PORT OF SPAIN, Nov. 28 (Xinhua) -- The 15-nation Caribbean Community (Caricom) remained concerned over the climate change fund in the next three years, said Bharrat Jagdeo, head of Caricom's economic task force, on Saturday.
Britain and France have proposed the creation of an environmental fund, called Copenhagen Launch Fund, totalling 30 billion dollars that will be evenly spent during the years of 2010, 2011 and 2012. The fund is expected to help boost developing countries' efforts to tackle climate change.
However, Bharrat Jagdeo, also president of Guyana, said at a press conference on the second day of the Commonwealth Heads of Government Meeting (CHOGM) that there was still a shortage of capital needed to deal with climate change by 2020.
"We would like to see this 10 billion dollars as interim financing for climate change," Jagdeo said. "The World Bank estimates it needs between 75 billion and 80 billion per annum."
According to a report published by World Bank economist Nicholas Stern, 1 percent of the world's gross domestic product (GDP), or around 300 billion dollars, is needed by 2020 to hold carbon dioxide concentration below 450 parts per million (PPM) in the atmosphere. If carbon dioxide concentration goes beyond this limit, world temperature could rise beyond two degrees Celsius above pre-industrial levels, a level scientists identified as a tipping point.
"The European Union is talking about 100 billion euros by 2020 and British Prime Minister Gordon Brown is talking about 100 million dollars by 2020. But 10 billion is all the money that is on the table right now." Jagdeo added.
He also said that emerging nations wanted to see that the climate change funds could be delivered according to new systems, as the existing international financial institutions was disappointing.
"Some countries are looking for a new global institution. Others are saying that there should be a reform of the World Bank.Some think there should be a board reporting to the United Nations," Jagdeo said. Those countries are all worried the climate change money will not be disbursed quickly enough under the current frameworks.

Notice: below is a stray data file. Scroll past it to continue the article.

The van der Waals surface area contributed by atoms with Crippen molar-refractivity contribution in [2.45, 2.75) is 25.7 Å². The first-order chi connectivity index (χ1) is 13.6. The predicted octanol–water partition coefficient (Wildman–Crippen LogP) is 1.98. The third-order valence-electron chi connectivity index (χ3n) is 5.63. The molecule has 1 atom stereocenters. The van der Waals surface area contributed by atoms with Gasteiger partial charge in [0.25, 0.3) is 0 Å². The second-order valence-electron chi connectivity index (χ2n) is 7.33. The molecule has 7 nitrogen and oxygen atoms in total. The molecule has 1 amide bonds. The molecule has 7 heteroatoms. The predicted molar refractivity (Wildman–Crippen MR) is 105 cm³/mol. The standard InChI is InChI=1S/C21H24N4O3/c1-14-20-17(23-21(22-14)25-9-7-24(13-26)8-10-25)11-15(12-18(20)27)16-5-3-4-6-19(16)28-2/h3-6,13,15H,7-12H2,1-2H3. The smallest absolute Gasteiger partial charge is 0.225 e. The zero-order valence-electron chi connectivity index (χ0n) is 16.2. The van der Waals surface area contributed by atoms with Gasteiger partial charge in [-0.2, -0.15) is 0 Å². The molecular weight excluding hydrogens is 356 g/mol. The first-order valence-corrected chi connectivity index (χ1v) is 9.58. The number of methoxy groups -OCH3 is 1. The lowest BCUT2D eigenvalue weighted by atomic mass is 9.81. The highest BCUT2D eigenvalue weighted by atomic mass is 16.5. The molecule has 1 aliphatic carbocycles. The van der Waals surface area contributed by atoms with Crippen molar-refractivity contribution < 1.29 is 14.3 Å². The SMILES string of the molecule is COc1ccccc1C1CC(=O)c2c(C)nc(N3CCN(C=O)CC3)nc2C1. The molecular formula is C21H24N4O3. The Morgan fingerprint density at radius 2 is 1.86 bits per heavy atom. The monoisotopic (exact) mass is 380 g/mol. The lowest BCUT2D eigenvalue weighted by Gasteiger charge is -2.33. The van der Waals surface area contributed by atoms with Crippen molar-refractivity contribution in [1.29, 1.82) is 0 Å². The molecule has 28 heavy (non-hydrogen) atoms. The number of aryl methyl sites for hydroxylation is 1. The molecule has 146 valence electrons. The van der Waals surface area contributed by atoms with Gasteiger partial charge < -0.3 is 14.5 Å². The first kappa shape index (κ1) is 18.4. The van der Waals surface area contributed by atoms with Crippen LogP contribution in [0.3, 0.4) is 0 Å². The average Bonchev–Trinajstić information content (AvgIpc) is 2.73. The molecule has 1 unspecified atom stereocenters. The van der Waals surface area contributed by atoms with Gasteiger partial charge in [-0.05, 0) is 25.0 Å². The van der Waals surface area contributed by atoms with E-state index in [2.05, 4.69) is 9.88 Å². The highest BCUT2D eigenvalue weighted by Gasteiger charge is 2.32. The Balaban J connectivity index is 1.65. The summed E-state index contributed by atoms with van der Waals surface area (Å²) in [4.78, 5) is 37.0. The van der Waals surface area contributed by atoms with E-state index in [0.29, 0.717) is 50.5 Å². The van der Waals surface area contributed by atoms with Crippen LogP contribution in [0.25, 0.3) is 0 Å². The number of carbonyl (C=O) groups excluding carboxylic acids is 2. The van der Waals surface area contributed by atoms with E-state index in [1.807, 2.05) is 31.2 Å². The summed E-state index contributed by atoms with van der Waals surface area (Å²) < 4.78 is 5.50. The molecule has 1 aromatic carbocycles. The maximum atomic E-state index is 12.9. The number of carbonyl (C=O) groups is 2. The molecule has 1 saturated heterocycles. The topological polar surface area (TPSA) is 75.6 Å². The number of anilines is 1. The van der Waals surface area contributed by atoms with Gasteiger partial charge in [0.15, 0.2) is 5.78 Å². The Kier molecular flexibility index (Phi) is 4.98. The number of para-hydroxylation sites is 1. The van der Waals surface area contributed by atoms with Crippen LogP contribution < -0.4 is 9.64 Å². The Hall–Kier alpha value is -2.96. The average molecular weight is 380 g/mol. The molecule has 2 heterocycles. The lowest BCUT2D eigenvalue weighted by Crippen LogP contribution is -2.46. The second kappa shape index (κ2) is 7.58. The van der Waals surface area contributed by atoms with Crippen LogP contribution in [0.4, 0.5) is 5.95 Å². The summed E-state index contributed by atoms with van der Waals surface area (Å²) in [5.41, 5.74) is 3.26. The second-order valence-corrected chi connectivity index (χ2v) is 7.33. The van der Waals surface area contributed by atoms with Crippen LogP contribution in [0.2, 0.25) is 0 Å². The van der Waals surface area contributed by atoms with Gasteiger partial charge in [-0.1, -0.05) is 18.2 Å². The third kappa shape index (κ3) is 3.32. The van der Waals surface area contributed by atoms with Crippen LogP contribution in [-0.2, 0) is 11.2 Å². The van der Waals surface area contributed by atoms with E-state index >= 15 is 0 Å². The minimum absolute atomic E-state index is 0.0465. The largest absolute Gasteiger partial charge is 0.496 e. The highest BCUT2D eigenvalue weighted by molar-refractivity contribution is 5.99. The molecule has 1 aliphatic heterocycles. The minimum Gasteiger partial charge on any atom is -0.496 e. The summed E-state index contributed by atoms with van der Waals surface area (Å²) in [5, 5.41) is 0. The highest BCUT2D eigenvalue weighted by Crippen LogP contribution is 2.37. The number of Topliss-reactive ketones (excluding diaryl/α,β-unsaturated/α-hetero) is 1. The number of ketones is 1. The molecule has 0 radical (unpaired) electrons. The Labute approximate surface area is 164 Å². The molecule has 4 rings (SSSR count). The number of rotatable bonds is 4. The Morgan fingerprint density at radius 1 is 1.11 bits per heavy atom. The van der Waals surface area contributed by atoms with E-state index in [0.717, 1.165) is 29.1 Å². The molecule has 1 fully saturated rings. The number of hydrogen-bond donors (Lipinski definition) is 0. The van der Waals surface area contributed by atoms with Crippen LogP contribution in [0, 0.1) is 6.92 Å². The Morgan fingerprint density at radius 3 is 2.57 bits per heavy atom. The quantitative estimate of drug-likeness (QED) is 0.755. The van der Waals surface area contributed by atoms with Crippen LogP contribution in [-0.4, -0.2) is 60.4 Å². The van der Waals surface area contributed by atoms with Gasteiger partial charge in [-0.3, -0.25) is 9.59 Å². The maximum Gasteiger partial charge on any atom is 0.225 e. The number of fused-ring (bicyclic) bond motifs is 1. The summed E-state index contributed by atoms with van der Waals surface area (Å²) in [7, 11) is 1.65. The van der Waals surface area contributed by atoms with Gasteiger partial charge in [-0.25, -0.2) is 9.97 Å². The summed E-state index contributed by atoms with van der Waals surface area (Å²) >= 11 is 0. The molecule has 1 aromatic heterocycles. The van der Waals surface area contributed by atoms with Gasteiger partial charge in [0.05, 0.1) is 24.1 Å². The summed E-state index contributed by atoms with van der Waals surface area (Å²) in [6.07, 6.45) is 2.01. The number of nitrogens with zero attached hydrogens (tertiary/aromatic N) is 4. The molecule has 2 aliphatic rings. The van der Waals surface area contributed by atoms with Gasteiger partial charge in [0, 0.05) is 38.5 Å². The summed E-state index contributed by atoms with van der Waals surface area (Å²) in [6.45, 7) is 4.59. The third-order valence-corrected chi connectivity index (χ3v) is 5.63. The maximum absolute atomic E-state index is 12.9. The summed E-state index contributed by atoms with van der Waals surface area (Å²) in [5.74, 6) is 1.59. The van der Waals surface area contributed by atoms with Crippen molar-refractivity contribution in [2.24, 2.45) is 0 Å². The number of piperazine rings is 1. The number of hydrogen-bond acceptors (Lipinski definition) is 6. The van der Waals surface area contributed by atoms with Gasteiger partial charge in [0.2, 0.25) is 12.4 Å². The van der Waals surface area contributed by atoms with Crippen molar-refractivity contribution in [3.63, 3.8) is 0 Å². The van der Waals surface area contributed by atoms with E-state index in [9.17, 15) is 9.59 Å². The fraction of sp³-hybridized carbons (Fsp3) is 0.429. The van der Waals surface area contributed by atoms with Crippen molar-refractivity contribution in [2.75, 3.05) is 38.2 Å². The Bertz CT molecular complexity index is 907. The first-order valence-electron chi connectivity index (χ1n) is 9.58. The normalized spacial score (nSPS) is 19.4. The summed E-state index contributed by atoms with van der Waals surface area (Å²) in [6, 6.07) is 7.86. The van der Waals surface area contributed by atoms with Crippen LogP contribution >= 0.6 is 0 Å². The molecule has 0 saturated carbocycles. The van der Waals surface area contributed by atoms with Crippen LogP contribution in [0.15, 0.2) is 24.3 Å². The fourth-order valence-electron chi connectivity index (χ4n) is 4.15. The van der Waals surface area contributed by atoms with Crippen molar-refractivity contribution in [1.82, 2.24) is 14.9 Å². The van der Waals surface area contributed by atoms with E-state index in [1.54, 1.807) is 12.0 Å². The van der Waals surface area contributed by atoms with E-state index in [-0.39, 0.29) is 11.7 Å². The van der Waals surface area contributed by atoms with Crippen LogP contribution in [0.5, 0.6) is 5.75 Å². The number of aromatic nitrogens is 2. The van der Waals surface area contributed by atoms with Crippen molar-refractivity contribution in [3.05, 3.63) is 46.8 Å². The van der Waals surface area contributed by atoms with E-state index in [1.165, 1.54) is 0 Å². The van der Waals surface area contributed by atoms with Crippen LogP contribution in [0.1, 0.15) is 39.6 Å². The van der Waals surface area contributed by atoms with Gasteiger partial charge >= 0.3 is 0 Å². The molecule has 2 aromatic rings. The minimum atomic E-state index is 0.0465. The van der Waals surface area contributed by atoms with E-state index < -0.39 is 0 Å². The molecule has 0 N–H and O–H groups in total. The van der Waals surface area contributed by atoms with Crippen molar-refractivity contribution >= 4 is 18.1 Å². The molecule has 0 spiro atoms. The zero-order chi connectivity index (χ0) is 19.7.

Jagdeo welcomed the recent commitments of China and the United States, but he also said that the U.S. commitment did not go far enough.
Earlier this week, U.S. President Barack Obama made an offer to reduce U.S. emissions by 17 percent from 2005 levels by 2020. Jagdeo said this represents a 2-percent cut from 1990 levels, while scientists say the world needs to cut 25 percent emissions from 1990 levels.
China has pledged to cut "carbon intensity," a measure of carbon dioxide emissions per unit of production, by 40 to 45 percent by 2020 from 2005 levels.
The CHOGM brought together 51 senior representatives from member nations, most of which were former British colonies, and a total of 5,000 delegates to Port of Spain.
The meeting was convened to tackle a series of issues, but turned out to be dominated by climate change with the arrival of UN Secretary General Ban Ki-moon, Danish President Lars Lokke Rasmussen and French President Nicholas Sarkozy.